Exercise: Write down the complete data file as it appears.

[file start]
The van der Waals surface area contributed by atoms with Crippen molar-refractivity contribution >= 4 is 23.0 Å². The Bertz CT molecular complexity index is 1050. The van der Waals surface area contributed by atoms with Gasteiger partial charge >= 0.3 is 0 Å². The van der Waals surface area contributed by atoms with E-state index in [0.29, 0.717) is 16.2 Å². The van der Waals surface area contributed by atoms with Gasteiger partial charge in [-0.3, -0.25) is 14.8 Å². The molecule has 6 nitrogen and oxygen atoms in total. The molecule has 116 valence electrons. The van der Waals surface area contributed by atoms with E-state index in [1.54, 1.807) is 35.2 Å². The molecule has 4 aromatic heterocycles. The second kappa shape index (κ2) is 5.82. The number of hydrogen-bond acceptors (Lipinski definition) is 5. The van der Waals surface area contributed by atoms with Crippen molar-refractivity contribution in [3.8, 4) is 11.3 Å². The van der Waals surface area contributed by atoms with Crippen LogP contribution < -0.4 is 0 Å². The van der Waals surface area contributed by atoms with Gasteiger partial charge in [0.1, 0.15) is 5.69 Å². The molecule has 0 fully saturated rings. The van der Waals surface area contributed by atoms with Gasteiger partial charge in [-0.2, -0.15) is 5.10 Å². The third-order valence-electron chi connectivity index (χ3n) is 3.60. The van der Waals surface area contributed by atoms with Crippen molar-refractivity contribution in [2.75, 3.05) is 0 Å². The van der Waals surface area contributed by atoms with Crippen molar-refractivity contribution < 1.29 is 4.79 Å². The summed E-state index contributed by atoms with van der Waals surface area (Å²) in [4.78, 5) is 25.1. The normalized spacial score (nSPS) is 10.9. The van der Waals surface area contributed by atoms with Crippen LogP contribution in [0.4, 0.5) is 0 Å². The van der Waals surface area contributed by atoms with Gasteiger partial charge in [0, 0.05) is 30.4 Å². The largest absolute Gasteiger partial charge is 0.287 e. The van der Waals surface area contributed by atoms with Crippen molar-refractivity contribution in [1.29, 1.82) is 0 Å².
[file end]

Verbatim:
The van der Waals surface area contributed by atoms with Crippen molar-refractivity contribution >= 4 is 23.0 Å². The Bertz CT molecular complexity index is 1050. The van der Waals surface area contributed by atoms with Gasteiger partial charge >= 0.3 is 0 Å². The van der Waals surface area contributed by atoms with E-state index in [0.29, 0.717) is 16.2 Å². The van der Waals surface area contributed by atoms with Gasteiger partial charge in [-0.3, -0.25) is 14.8 Å². The molecule has 6 nitrogen and oxygen atoms in total. The molecule has 116 valence electrons. The van der Waals surface area contributed by atoms with E-state index in [1.54, 1.807) is 35.2 Å². The molecule has 4 aromatic heterocycles. The second kappa shape index (κ2) is 5.82. The number of hydrogen-bond acceptors (Lipinski definition) is 5. The van der Waals surface area contributed by atoms with Crippen molar-refractivity contribution in [3.8, 4) is 11.3 Å². The van der Waals surface area contributed by atoms with Crippen LogP contribution < -0.4 is 0 Å². The van der Waals surface area contributed by atoms with Gasteiger partial charge in [0.1, 0.15) is 5.69 Å². The molecule has 0 fully saturated rings. The van der Waals surface area contributed by atoms with Gasteiger partial charge in [-0.2, -0.15) is 5.10 Å². The third-order valence-electron chi connectivity index (χ3n) is 3.60. The van der Waals surface area contributed by atoms with Crippen molar-refractivity contribution in [2.75, 3.05) is 0 Å². The van der Waals surface area contributed by atoms with Crippen molar-refractivity contribution < 1.29 is 4.79 Å². The summed E-state index contributed by atoms with van der Waals surface area (Å²) in [4.78, 5) is 25.1. The normalized spacial score (nSPS) is 10.9. The van der Waals surface area contributed by atoms with Crippen LogP contribution in [0.4, 0.5) is 0 Å². The van der Waals surface area contributed by atoms with Gasteiger partial charge in [0, 0.05) is 30.4 Å². The largest absolute Gasteiger partial charge is 0.287 e. The van der Waals surface area contributed by atoms with Crippen molar-refractivity contribution in [1.29, 1.82) is 0 Å².